Congratulations to Aditi Madhusudan of Alpharetta, Georgia, who is the recipient of the RTK Scholars Award for 2020. Madhusudan was chosen from an impressive pool of applicants with remarkable accomplishments in various science-related fields. She will receive $1,500, which will be applied to her studies at University of Georgia, where she is majoring in biology and economics, and intends to pursue a degree in medicine.

“Students like Aditi who have such passion, understanding, and dedication to finding the underlying causes of health issues are the next generation of doctors and scientists,” said Robert Weitz, Principal and Founder of RTK, a leading environmental testing company, which initiated the RTK Scholars Program in 2015. “Her ambitions are extraordinary, and her understanding of the complex role toxins play in our environment as they relate to our health is impressive,” he adds. “RTK is committed to supporting and furthering students’ scientific education, and our scholarship program helps them succeed.”

In her essay, Madhusudan explained why she was attracted to the subject.

“As a future doctor, I want to bring awareness to illness caused by environmental triggers and encourage people to get their households tested for mold, air quality, and/or allergens depending on their symptoms. Through advocacy in the medical community, I hope to work towards overcoming these health issues associated with environmental triggers and change the culture of medicine to view patients more holistically in the context of their day-to-day environments,” she said. She emphasized that she is aiming to make the world a healthier place through knowledge and education.

The RTK Scholars Program has awarded over $10,000 in recent years. Past winners include Joseph Vecchio of Keyport, New Jersey; Katie Galletta of Goffstown, New Hampshire; Renwick Wilson of Greenwich, Connecticut; Kolby Galloway of Easley, South Carolina; Elliott Davis of North Potomac, Maryland; Nicholas Bulthuis of Chicago, Illinois; and Dylan McCloskey of Liberty, Missouri.

The RTK Scholars Program is now accepting applications for the 2021 award. The application deadline is May 31, 2021. If you would like more information or to apply, please visit RTK Environmental Science Scholarship Program.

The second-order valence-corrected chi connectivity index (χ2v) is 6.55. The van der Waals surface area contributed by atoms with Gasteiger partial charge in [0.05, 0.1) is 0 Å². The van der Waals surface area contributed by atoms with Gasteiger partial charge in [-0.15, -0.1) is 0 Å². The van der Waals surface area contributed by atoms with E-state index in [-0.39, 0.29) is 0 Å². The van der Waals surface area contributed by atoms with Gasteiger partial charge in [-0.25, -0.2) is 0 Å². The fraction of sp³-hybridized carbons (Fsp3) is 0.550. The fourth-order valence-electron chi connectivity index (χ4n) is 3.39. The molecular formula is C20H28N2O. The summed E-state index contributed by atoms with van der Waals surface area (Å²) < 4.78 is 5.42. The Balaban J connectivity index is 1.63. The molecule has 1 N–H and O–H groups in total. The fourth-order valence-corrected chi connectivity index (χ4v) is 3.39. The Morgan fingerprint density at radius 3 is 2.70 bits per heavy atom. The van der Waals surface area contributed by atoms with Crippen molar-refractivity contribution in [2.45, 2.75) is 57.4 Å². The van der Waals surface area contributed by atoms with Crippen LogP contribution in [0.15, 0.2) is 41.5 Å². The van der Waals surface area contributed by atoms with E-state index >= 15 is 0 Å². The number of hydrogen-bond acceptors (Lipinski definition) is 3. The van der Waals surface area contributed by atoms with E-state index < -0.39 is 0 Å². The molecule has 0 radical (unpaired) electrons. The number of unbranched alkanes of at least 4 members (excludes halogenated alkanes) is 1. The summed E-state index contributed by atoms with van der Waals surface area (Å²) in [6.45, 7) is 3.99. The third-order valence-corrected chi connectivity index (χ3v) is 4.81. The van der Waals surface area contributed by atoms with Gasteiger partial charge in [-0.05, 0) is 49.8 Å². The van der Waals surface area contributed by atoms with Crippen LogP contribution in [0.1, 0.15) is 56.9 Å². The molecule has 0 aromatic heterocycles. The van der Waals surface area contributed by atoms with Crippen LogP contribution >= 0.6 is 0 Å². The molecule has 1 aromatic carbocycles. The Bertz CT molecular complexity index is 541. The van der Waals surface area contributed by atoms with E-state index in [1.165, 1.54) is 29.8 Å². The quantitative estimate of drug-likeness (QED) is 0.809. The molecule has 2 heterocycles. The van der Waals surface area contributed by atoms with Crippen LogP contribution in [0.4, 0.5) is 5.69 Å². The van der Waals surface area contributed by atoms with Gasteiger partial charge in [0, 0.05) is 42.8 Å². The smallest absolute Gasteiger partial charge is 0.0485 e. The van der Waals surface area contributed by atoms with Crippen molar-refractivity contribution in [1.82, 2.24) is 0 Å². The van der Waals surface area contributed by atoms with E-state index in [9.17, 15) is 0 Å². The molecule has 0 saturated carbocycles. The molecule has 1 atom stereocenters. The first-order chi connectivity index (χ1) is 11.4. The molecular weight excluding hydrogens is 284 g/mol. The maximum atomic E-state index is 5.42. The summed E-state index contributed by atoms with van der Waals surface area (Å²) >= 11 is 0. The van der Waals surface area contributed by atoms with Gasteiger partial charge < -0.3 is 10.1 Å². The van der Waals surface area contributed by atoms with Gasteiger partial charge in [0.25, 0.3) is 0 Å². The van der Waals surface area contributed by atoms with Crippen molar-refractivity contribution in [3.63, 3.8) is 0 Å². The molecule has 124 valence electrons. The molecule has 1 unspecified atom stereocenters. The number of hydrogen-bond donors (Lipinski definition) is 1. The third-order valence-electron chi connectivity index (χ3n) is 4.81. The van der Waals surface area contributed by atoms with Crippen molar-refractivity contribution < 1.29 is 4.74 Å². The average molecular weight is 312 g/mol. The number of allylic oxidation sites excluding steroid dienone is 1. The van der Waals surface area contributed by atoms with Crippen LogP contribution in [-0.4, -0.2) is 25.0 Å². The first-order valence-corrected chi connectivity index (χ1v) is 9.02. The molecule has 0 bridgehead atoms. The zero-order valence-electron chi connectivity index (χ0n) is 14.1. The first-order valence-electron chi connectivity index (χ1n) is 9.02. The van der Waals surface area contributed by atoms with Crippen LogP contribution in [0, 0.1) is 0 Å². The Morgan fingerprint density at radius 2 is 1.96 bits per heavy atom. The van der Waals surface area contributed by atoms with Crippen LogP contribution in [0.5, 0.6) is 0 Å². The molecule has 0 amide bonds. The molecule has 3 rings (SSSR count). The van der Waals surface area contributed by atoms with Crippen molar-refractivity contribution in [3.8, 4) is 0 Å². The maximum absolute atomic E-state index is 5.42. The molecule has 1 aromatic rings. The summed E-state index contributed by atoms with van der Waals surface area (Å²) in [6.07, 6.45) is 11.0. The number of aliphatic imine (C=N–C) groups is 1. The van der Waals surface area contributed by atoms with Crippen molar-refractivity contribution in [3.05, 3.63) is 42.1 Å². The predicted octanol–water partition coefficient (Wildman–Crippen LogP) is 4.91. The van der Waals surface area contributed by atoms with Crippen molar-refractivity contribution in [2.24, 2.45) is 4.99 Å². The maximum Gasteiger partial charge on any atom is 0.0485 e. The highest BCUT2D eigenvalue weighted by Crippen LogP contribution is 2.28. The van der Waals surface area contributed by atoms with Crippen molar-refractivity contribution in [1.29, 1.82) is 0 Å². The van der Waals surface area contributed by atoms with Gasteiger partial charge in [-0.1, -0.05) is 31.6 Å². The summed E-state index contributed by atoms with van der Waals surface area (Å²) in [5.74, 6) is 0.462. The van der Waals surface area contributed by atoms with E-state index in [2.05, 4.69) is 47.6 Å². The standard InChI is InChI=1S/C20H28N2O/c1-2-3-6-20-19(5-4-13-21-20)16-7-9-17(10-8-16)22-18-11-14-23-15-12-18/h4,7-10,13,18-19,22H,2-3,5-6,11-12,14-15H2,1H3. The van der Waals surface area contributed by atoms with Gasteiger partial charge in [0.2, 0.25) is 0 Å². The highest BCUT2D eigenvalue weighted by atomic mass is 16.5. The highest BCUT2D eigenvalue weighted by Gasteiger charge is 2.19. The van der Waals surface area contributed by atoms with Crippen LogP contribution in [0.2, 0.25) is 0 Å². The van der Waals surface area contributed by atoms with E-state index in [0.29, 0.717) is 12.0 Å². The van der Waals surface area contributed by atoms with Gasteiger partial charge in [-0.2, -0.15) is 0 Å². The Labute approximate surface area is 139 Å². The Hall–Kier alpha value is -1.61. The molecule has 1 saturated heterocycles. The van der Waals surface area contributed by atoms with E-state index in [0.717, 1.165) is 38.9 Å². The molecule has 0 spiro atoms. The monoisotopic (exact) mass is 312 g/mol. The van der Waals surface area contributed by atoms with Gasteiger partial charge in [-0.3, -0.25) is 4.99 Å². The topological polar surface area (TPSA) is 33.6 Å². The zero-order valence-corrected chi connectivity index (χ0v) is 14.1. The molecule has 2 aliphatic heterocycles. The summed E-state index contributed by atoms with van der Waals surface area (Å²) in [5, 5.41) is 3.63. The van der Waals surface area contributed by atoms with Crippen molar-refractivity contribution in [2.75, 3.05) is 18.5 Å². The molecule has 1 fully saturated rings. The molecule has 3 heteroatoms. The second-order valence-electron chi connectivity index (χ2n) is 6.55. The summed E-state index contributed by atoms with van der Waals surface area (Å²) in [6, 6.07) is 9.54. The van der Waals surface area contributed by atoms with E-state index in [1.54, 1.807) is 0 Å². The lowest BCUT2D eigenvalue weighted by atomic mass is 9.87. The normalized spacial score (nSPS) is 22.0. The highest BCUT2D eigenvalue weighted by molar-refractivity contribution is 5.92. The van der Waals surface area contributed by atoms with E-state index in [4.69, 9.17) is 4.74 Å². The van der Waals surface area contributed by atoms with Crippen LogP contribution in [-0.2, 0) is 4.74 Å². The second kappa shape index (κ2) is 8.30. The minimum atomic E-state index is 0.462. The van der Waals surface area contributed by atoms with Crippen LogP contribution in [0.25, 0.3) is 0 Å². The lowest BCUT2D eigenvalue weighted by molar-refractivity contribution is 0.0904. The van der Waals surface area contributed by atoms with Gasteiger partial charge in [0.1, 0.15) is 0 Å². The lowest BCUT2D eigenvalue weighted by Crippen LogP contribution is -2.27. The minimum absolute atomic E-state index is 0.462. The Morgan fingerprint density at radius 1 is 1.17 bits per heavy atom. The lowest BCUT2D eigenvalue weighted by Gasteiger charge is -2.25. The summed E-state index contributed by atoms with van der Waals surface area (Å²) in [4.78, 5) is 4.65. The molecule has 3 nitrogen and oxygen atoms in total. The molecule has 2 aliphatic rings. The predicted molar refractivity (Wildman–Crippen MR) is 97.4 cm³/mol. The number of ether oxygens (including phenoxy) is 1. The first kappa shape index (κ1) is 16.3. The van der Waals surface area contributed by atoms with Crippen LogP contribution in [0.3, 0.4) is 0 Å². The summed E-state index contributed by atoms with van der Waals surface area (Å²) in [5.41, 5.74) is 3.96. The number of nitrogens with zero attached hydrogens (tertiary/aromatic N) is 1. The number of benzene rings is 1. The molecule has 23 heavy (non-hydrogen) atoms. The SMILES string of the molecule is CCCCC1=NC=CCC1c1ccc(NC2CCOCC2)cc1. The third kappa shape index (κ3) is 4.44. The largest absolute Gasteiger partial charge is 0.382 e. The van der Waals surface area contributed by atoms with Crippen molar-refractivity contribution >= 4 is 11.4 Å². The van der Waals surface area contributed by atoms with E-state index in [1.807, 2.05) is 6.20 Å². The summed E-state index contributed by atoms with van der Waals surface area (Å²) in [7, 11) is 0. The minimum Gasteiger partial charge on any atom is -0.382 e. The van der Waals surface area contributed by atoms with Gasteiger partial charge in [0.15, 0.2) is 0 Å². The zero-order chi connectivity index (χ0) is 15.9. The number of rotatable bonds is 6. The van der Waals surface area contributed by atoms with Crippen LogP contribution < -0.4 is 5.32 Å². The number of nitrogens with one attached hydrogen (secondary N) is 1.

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Healthy Home Inspector's Notebook

While We’re in Your Home or Workplace, Your Safety is RTK’s Priority

While We’re in Your Home or Workplace, Your Safety is RTK’s Priority

RTK’s mission has always been about protecting your health through environmental testing. As we’re adapting to the times, RTK will continue to take precautionary measures while we’re in your home or workplace, and provide the unmatched care you’ve come to expect.

As long-time environmental inspection experts, RTK understands the importance of safety. We protect you against contaminants. Now, during this health emergency, we are taking even more stringent steps to protect you during our visits. Our inspectors take extra precautions to prepare and operate in the safest manner:

  • Inspectors wear rubber gloves and other protective equipment such as booties, Tyvek suits, and respirators as needed, to protect themselves and you from direct contact and any dangerous airborne particles.
  • Additionally, disinfectant wipes and solutions are used before and after use of equipment and contact with surfaces, and during the course of inspection services.
  • Safe, but manageable, distances are kept from you to provide extra comfort during this trying time.

We at RTK feel it is important to let our valued clients know of the steps we are taking to continue our service in a way that is as safe as possible for all involved.

As an essential service, RTK remains fully operational, and is readily available to provide environmental testing services at homes and workplaces to those in need. If you have any questions or concerns, please don’t hesitate to reach out to us at 800.392.6468 or RTKENVIRONMENTAL.COM.

Categories
Asbestos Healthy Home Indoor Air Quality & Radon Inspector's Notebook Lead Mold

Safe Home Renovations

Safe Home Renovations

With everyone stuck at home under coronavirus quarantine, many of us are using this opportunity to complete home improvement projects. Whether you are renovating or simply painting, there are precautions you should take to preserve your health. Make sure you don’t disturb any toxic materials, like lead or asbestos, especially if you live in a house built before 1978.

Ask yourself these questions before you begin:

  • What type of surfaces and materials will you disturb?
  • Do you have crumbling pipe insulation or tiles? They may contain asbestos.
  • Will you disrupt any pipes? They might leach lead into your water.
  • Are there painted surfaces that are chipped? The paint may contain lead.

If any or all of the above apply, you’ll want to take some precautions. Otherwise, you may be subjecting yourself and your family to unnecessary health risks, caused by the very particles you’ve disturbed. Now, more than ever, it’s important to take the proper precautions. Here’s how:

Tip #1: Test for Lead Paint.

If your home was built prior to 1978, you probably have lead paint somewhere. (Paint containing lead was banned in 1978.) When paint containing lead is kept in good condition, it does not pose a significant health risk. But, if it is disturbed, it releases dangerous lead dust into the air, and when that dust settles onto flat surfaces is the leading cause of lead poisoning. Lead poisoning is known to cause autism-like symptoms, ADHD, brain damage, lower IQ, and a host of other physical and mental issues.